Those are pretty small issues when you compare them to the heaps of advantages. Add to that the quick responses we get from WP Engine’s support team and you’ve got a solid win.  We’re looking forward to working more closely with WP Engine in the future and excited to see them aggressively pursue the development community inside WP Engine. What has your experience with WP Engine been?  Do you use any of the services above? What have you found?

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8 Responses

    Phil Simon 

    I’m a huge WPEngine fan and have only one regret: that I didn’t sign up sooner. I’m not a proper developer by any stretch of the imagination but, as you correctly point out, their set of dev tools is very useful.

    sarah_weeger

    I couldn’t agree more with everything in this post.

    I was happy with my decision to go with WP Engine and have been impressed since day 1. Same goes for signing up with WMPU! Your products and services are both unbeatable, and it’s hard to explain how great – superior, really – creating wordpress sites with both companies have been for me as a web designer. I’m especially impressed by the customer service that consistently comes with WP Engine. I actually felt compelled to write a blog post about a recent an experience I had with WP Engine and WPMU (they worked together on a tricky problem I was having on a client’s site… related to what you said about their caching methods): http://www.great8creative.com/2012/08/the-best-customer-service-in-the-wordpress-world/ But they handled it very professionally and efficiently.

    I wish all of my client’s sites were created with your themes and plugins, and hosted by WP Engine. You can’t beat the combination.

      Mason James

      Thanks for your comment, Sarah, and I loved your post!

      We’ve actually worked with WP Engine to ensure compatibility with both MarketPress and Membership, two of our biggest sellers. It’s great when you find other companies that are willing to work together for the better of all members. The customer experience at WPMU DEV is our #1 priority and I know that’s true for WP Engine as well.

    Paul Stokes

    I hated every moment with WPEngine. Sure it all sounds great on screen but the implementation was horrible.
    Couldn’t backuo my site due to too much data.
    Was slower on WPEngine than HostGator, by a lot.

    Philip John

    Thanks for sharing this Mason, really interesting.

    When looking at using WP Engine one of my main concerns was whether I could use SSH and also how my custom code would be treated. I often write my own small plugins rather than using .org ones to reduce bloat but felt that doing so wouldn’t fit in with WP Engine. Is that your experience or not?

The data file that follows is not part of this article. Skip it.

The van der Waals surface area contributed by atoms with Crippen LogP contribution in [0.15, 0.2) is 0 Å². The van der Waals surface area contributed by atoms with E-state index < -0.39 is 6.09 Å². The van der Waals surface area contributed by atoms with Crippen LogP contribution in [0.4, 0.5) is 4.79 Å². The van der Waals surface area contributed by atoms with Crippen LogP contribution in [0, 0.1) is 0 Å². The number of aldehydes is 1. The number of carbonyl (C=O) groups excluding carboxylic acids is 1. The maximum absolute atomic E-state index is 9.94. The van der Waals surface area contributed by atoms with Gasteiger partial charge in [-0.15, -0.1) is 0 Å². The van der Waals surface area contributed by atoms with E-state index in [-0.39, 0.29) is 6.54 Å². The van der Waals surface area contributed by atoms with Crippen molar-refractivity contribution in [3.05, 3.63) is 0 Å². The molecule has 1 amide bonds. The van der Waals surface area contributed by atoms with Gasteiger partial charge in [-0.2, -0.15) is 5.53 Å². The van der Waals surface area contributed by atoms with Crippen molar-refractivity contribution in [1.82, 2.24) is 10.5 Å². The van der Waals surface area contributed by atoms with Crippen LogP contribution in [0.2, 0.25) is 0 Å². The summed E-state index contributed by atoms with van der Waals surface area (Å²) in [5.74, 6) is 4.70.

Austin W. Gunter

      Hey Philip,

      Great question.

      We don’t allow SSH access for security purposes. Instead, you can SFTP into your site, or use Git-Push to deploy your code (which means you’ve suddenly got full integration of version control with your hosting).

      Your custom code will more than likely be just fine (but I haven’t taken a look at it yet) so long as you understand how our system works and are able to tweak things here and there. The sorts of things we have limited are all related to the speed and scalability or security of your site. If you’re deep under the hood, you’ve probably built with these in mind from the beginning, so, like Mason, you’ll probably get a lot out of developing on our platform.

      But don’t take my word for it, though. Actual mileage may vary, and as long as you’re happy with your setup, may not be any pressing need to begin a great migration (so to speak).

    Mason James

    @Paul Stokes, everybody’s had their own experiences. The point of this review is to show how WP Engine has taken steps to assist developers that I haven’t seen (yet) from other managed WordPress hosting companies.

    @Philip John, they don’t provide SSH access at this time. Custom code is fine. You can technically even install non-WordPress software provided you know what you’re doing ;) Only limitation is that you only have one database to work with on each install with their regular accounts. I have several custom plugins that I use and update myself.

    Hope that helps. Thanks for chiming in guys!